14

Expansion & Contraction(2)


Bucket B0 overflows, then splits into B0 and B1 d=3 d=2 000 001 010 d=2 011 100 d=3 101 110 111 d=3 d=2 B00 H(key)=11..
File Structures SNU-OOPSLA Lab. 15

B00 H(key)=00.. B01 H(key)=01.. B100 H(key)=100.. B00 H(key)=101..

Expansion & Contraction(3)


d=4 0000 0001 0010 0011 0100 0101 0110 0111 1000 1001 1010 1011 1100 1101 1110 1111
File Structures

d=2 B00 H(key)=00.. d=2 B01 H(key)=01.. d=4 B1000H(key)=1000.. d=4 B1001H(key)=1001.. d=3 B101 H(key)=101..

d=2
B11 H(key)=11.. Bucket B100 overflows, d increase to 4
SNU-OOPSLA Lab. 16

Splitting to Handle Overflow (1)

When overflow occurs


e.g.1) Overflowing of bucket A
Split A into A and D Come to use additional unused bits No need to expand the directory

00 01 10 11

A B C

00 01 10 11

A
D B C

File Structures

SNU-OOPSLA Lab.

17

Splitting to Handle Overflow(2)

e.g. Overflowing of bucket B

Do not have additional unused bits (need to expand the directory)


1. Divide B using 3 bits of hash address 2. Make a complete full binary tree 3. Collapse it into the directory structure

00 01 10 11
File Structures

A B C
SNU-OOPSLA Lab. 18

1. Result of overflow of bucket B


0 1

A
0 0
1 1

B D C 3. Directory

2. Complete Binary Tree


0 0 0 1 1 0 1 1 0 1
File Structures

000

001

010 011

0 1 0 1

B
D C
SNU-OOPSLA Lab.

B
100 101

D C

110
111
19

Creating Address

Function hash(KEY)

Fold/Add hashing algorithm Do not MOD hashing value by address space since no fixed address space exists Output from the hash function for a number of keys
bill lee pauline alan julie mike elizabeth mark 0000 0011 0110 1100 0000 0100 0010 1000 0000 1111 0110 0101 0100 1100 1010 0010 0010 1110 0000 1001 0000 0111 0100 1101 0010 1100 0110 1010 0000 1010 0000 0111

File Structures

SNU-OOPSLA Lab.

20

Int Hash (char * key) { int sum = 0; int len = strlen(key); if (len % 2 == 1) len ++; // make len even for (int j = 0; j < len; j+2) sum = (sum + 100 * key[j] + key[j+1]) % 19937; return sum; }

Figure 12.7 Function Hash (key) returns an integer hash value for key for a 15 bit

File Structures

SNU-OOPSLA Lab.

21

Int MakeAddress (char * key, int depth) { int retval = 0; int hashVal = Hash(key); // reverse the bits for (int j = 0; j < depth; j++) { retval = retval << 1; int lowbit = hashVal & 1; retval = retval | lowbit; hashVal = hashVal >> 1; } return retval; } Figure 12.9 Function MakeAddress(key,depth)
File Structures SNU-OOPSLA Lab. 22

Class Bucket: protected TextIndex {protected: Bucket (Directory & dir, int maxKeys = defaultMaxKeys); int Insert (char * key, int recAddr); int Remove(char * key); Bucket * Split (); int NewRange (int & newStart, int & newEnd); int Redistribute (Bucket & newBucket); int FindBuddy (); int TryCombine (); int Combine (Bucket * buddy, int buddyIndex); int Depth; Directory & Dir; int BucketAddr; friend class Directory; friend class BucketBuffer; }; Figure 12.10 Main members of class Bucket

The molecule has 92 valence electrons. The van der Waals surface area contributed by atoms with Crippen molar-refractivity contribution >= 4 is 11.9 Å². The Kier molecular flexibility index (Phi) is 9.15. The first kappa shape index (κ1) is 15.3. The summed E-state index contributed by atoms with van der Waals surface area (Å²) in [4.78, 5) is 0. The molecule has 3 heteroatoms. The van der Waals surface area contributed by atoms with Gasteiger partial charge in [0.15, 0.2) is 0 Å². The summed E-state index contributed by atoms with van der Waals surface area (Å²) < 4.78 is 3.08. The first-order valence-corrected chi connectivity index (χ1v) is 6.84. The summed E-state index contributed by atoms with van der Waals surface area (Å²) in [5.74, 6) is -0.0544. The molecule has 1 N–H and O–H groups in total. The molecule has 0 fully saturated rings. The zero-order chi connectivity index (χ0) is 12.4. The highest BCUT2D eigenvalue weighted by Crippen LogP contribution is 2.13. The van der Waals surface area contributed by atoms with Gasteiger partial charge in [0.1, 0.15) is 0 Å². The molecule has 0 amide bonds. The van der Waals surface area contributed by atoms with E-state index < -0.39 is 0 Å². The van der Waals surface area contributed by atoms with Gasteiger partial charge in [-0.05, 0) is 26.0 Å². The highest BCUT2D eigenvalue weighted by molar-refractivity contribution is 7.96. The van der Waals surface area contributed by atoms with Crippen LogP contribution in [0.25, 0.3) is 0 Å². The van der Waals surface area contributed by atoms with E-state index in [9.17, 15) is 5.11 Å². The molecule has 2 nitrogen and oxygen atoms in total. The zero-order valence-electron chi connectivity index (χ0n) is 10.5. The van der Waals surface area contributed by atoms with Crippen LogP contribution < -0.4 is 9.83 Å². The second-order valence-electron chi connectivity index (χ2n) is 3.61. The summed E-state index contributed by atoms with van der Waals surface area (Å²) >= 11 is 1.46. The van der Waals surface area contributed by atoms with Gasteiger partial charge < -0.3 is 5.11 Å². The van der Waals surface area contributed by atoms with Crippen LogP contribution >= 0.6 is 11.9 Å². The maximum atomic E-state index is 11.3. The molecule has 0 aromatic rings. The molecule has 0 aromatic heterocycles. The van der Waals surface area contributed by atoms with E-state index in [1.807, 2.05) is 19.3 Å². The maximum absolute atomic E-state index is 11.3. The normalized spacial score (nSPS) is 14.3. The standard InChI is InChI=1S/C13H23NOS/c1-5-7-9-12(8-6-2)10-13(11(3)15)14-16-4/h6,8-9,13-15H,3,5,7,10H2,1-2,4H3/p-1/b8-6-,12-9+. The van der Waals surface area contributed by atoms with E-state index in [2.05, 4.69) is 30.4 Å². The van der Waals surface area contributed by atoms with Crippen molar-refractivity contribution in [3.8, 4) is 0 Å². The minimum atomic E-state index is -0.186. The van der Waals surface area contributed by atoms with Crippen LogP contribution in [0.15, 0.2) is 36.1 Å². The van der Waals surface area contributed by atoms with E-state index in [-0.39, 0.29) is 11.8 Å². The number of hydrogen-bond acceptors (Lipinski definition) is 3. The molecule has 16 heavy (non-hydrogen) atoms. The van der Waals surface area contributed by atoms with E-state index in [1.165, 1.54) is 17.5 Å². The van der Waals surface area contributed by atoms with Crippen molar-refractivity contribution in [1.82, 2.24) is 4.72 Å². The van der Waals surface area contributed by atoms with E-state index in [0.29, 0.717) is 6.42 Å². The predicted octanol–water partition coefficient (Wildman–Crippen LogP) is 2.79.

File Structures SNU-OOPSLA Lab. 23

class Directory {public: Directory (..); ~Directory(); int Open (..); int Create(); int Close(); int Insert(); int Delete(); int Search(); protected int DoubleSize(); int Collape(); int InsertBucket (.); int Find (); int StoreBucket(); int LoadBucket() .. } Figure 12.11 Definition of class Directory
File Structures SNU-OOPSLA Lab. 24

12.4 Deletion

When to combine buckets

Buddy buckets: the buckets are siblings and at the leaf level of the tree (Buddy means something like friend) e.g., B and D in page 19 are buddy buckets

Examine the directory to see if we can make changes there

Shrink the directory if none of the buckets requires the depth of address information that is currently available in the directory

File Structures

SNU-OOPSLA Lab.

25

Buddy Bucket

Given a bucket with an address uvwxy, where u, v, w, x, and y have values of either 0 or 1, the buddy bucket, if it exists, has the value uvwxz, such that

z = y XOR 1

If enough keys are deleted, the contents of buddy buckets can be combined into a single bucket

File Structures

SNU-OOPSLA Lab.

26

Collapsing the Directory

Collapse condition

If a single cell, downsizing is impossible If there is a pair of directory cells that do not both point to the same bucket, collapsing is impossible

Allocating space

Allocate half the size of the original Copy the bucket references shared by each cell pair to a single cell in the new directory

File Structures

SNU-OOPSLA Lab.

27

12.5 Extendible Hashing Performance

Time : O(1)

If the directory can kept in RAM: a single access Otherwise: two accesses are necessary

Space utilization of the bucket